In the arctic tundra of eastern Russia, a sparrow-sized shorebird with a one-of-a-kind beak is facing extinction—and a few scientists are doing all they can to save it. In recent years the Spoon-billed Sandpiper‘s population has dropped by a staggering 25 percent per year. Fewer than 200 pairs now remain. So this year, shorebird experts from the Wildfowl and Wetlands Trust and Birds Russia are enacting an emergency plan to begin a captive breeding program (read their expedition blog here). Their hope is to stall the species’ decline and give scientists time to learn why it’s happening.
The Cornell Lab’s Gerrit Vyn, a photographer and video producer in our Multimedia Program, is in the field along with the scientists. He’s there to record, for the first time, the natural history of the Spoon-billed Sandpiper on its breeding grounds in high-definition video and sound. He’ll be there throughout the brief arctic summer, and we’ll feature a few posts from him during his stay in Meynypil’gyno, Russia (see a map). In this first installment, he describes what’s known about the threats facing the bird, as well as his first encounter with Spoon-billed Sandpipers in the wild:
The Spoon-billed Sandpiper is likely the most critically endangered bird species in the world. It breeds on remote coastal tundra and migrates to the south through key staging sites in Kamchatka, Korea, and Japan. It winters across South China, Vietnam, Thailand, Myanmar, and Bangladesh. But with fewer than 200 breeding pairs remaining, unless the rate of decline is stemmed the Spoon-billed Sandpiper will become extinct in a decade.
Thus far, determining the most important factors behind its population decline has been difficult—a common problem for migratory species that travel large distances and live in multiple locations throughout the year. The two main factors currently thought to be at the root of the decline are habitat loss around key migration sites in the Yellow Sea, where tidal estuaries are being walled off and turned into land; and subsistence hunting pressure at wintering sites. (Some local people use nets to trap larger shorebirds for food; Spoon-billed Sandpipers, though too small to eat, sometimes end up as casualties.) The loss of habitat to land reclamation is also causing continuing declines in several other shorebird species of the East Asian–Australasian Flyway.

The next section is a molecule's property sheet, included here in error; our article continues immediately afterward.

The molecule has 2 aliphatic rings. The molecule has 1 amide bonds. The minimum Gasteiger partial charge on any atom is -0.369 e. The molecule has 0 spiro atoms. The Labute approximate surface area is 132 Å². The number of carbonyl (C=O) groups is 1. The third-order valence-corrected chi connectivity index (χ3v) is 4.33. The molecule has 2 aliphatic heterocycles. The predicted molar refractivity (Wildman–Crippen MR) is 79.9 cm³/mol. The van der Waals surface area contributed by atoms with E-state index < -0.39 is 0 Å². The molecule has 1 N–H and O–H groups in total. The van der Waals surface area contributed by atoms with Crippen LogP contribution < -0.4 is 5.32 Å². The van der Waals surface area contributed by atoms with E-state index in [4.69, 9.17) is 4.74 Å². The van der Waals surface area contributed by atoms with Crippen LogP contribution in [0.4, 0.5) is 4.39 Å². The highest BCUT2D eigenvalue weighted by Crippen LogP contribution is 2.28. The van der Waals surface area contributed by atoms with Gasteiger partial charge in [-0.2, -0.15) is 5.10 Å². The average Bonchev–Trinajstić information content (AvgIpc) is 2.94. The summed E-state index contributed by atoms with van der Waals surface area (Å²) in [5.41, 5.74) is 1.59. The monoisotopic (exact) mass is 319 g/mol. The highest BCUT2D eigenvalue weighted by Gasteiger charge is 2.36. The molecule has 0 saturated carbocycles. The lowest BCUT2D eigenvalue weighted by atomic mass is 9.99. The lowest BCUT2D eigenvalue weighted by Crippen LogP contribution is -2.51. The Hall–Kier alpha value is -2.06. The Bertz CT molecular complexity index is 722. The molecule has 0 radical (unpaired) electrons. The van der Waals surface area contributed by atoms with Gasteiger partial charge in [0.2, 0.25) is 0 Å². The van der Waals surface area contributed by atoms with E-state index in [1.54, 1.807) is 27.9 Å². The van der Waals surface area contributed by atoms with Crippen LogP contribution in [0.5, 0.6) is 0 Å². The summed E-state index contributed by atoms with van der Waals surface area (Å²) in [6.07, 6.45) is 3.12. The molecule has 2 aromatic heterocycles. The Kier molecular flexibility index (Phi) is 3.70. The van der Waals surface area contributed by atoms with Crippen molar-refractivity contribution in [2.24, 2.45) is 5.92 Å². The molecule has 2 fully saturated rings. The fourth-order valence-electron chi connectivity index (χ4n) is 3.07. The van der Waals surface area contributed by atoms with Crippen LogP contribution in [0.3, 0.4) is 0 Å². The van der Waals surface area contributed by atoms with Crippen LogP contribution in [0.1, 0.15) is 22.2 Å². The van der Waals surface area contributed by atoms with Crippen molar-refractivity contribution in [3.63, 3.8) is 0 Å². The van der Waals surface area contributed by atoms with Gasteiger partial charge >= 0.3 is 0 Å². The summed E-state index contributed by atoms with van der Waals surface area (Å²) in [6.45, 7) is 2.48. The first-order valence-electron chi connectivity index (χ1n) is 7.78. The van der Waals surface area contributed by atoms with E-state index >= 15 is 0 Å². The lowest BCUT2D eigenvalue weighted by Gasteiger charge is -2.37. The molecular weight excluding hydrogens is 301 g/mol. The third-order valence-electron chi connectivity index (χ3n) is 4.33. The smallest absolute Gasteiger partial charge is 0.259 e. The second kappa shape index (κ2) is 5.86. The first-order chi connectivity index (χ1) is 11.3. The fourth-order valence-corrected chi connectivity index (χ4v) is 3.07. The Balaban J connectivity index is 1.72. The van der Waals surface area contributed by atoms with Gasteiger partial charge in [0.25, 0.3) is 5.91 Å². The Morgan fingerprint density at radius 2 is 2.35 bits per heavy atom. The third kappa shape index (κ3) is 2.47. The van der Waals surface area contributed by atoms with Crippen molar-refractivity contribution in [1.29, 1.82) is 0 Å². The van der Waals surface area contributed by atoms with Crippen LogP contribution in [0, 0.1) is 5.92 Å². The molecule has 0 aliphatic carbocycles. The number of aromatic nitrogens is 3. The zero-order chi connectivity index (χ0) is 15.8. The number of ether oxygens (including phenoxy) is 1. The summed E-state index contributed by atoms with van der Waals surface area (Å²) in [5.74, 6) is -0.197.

Our destination for this project is the village of Meynypil’gyno—about 500 people living on a long gravel spit at the edge of the Bering Sea. Nearby is the largest known core breeding area of Spoon-billed Sandpipers, where at least 12 pairs bred last year. We arrived in early June, just before the males arrived to begin their courtship flights and nesting.
Just inland from Meynypil’gyno is an area of rolling moraine hills interspersed with small tundra ponds. Beyond that is a range of frigid, unexplored mountains. When we arrived, snow was still deep in many areas and the main water bodies were still frozen, but things were thawing quickly. The weather is cold and windy as is to be expected for most of our stay.
Lately, the snowdrifts have shrunk enough for us to venture farther afield, on foot or by ATV. In the two weeks we’ve been here, the Spoon-billed Sandpipers have returned and many are now incubating eggs. I’ve just come back to town after three days camping out, watching and recording these marvelous birds. (Read more about what the scientists have been doing at the Wildfowl Wetlands Trust expedition blog.)
Elsewhere, bird migration has been in full swing. When the winds are right there is constant passage of Common and Steller’s Eiders, Harlequin Ducks, scoters, Long-tailed Ducks, Brant, four species of loons, assorted auks, Black-legged Kittiwakes, and regular flocks of 50 or more Pomarine Jaegers. Shorebirds are moving too, including Ringed Plover, Lesser Sand-Plover, Red Knot, Ruff, Wood Sandpiper, Dunlin, Red-necked Stint, and others.
There’s been mammal migration too: Gray Whales swimming within 20 feet of the gravel shore. Many are feeding and just passing by but others are using the coarse gravel to rub their bodies free of barnacles and other skin irritants. I stood knee deep in the surf and watched a group of three whales, within 15 feet at times, rolling, splashing and spyhopping (bobbing vertically in the water to look around). It is tempting to dive into the frigid waters with them if only for a moment.
(Images by Gerrit Vyn)